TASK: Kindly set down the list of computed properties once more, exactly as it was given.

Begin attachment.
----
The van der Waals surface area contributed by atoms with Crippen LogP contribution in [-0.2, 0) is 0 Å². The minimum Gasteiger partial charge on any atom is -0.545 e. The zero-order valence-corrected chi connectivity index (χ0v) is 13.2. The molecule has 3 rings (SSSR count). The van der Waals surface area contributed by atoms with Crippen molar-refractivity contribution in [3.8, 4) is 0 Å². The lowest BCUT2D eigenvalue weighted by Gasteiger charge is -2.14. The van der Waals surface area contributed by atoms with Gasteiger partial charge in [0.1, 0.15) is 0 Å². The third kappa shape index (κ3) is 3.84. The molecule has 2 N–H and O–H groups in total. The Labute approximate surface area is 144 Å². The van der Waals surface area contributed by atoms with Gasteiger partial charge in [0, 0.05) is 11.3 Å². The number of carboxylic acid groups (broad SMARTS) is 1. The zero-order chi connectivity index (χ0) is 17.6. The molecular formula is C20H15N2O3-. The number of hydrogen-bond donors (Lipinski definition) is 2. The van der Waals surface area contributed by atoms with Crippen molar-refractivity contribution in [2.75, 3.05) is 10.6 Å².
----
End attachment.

The van der Waals surface area contributed by atoms with Crippen LogP contribution in [-0.2, 0) is 0 Å². The minimum Gasteiger partial charge on any atom is -0.545 e. The zero-order valence-corrected chi connectivity index (χ0v) is 13.2. The molecule has 3 rings (SSSR count). The van der Waals surface area contributed by atoms with Crippen molar-refractivity contribution in [3.8, 4) is 0 Å². The lowest BCUT2D eigenvalue weighted by Gasteiger charge is -2.14. The van der Waals surface area contributed by atoms with Gasteiger partial charge in [0.1, 0.15) is 0 Å². The third kappa shape index (κ3) is 3.84. The molecule has 2 N–H and O–H groups in total. The Labute approximate surface area is 144 Å². The van der Waals surface area contributed by atoms with Gasteiger partial charge in [0, 0.05) is 11.3 Å². The number of carboxylic acid groups (broad SMARTS) is 1. The zero-order chi connectivity index (χ0) is 17.6. The molecular formula is C20H15N2O3-. The number of hydrogen-bond donors (Lipinski definition) is 2. The van der Waals surface area contributed by atoms with Crippen molar-refractivity contribution in [2.75, 3.05) is 10.6 Å².